The Reagan Years Heads Back to the Big, Bad '80s

Categories: Theater

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Image courtesy Workhaus Collective
Young and in Charge: The cast of The Reagan Years.
Dominic Orlando knows the '80s like the back of his hand.

The prolific playwright lived in New York City at the time. Growing up in an Italian-American family in NYC with older brothers, he also learned a lot about family dynamics.

See also:
Workhaus's "Lake Untersee" Makes Little of its Ideas

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Surrealist Leonora Carrington Inspires Shadow Puppet Opera

Categories: Art, Theater
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This weekend at Bedlam Lowertown, visual artist Erik Ruin and the band Spires That in the Sunset Rise will debut Down Below, or Womb of the Worlds: A Shadow Puppet Opera, a collaborative work that takes inspiration from surrealist artist/writer Leonora Carrington. With shadow puppets, projections of Ruin's drawings, live music, and narration, the piece takes on a dreamlike quality similar to Carrington's artwork, creating a feast of images and sound.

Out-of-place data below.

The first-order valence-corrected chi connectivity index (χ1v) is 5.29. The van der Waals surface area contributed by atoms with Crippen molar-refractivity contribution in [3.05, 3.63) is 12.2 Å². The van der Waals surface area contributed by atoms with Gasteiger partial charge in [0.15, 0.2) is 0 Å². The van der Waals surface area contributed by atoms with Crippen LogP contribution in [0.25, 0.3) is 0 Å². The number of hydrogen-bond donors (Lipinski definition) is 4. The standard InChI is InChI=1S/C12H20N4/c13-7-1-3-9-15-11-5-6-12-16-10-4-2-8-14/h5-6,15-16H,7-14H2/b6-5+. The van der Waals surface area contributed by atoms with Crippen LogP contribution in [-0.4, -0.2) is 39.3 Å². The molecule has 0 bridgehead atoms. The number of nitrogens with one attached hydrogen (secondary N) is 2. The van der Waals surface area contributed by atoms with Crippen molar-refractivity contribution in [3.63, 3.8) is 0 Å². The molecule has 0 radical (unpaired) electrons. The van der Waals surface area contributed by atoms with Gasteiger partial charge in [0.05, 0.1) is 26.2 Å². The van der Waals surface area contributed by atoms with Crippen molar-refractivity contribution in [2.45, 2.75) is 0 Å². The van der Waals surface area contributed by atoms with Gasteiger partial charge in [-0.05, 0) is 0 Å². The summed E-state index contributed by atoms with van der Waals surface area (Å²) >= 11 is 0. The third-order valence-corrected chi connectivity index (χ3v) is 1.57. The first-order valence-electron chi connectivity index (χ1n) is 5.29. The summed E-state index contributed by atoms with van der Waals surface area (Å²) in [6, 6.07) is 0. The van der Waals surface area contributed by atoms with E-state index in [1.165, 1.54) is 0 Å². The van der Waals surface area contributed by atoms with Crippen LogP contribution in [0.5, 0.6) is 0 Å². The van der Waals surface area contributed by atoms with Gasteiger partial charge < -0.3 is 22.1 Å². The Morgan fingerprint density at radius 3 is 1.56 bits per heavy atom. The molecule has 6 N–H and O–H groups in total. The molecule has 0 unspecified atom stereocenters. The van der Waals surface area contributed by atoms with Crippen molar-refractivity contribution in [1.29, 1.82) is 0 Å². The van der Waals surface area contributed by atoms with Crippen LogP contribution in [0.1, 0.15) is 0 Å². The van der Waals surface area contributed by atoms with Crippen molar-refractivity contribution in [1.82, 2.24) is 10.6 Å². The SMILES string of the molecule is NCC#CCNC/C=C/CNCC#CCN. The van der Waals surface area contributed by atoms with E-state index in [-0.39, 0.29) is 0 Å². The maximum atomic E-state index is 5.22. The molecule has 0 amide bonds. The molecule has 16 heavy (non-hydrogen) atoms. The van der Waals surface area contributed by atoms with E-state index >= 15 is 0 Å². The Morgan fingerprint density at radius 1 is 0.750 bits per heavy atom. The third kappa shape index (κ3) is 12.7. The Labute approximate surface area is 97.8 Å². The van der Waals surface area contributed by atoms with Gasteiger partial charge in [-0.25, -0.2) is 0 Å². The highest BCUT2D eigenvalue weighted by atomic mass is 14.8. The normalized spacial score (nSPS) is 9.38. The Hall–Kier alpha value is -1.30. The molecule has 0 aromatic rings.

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Yellow Tree Tackles Next to Normal

Categories: Theater

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Photo by Michal Daniel
Jessica Lind Peterson
Yellow Tree Theatre's latest production, Next to Normal, is the biggest, most ambitious piece they've produced during their seven seasons. The award-winning musical is so big, in fact, that they had to cut a hole in the back of the stage to have a place for the band.

Yellow Tree tapped Ben McGovern to direct the play. "We're really drawn to directors with a unique vision," says theater co-founder Jessica Lind Peterson, who also plays the show's main character, Diana.

See also
Yellow Tree Prepares for Frights of
The Woman in Black

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Mad Munchkin Productions Presents Puppetry Shorts for "Out of the Blue"

Categories: Theater
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Mad Munchkin Productions is doing something different for its latest work. Rather than putting on a full-length show, the company will present a series of puppetry shorts, all tied to the theme of "out of the blue." Though they have done sketch comedy shorts in the past, this endeavor is completely new for the company.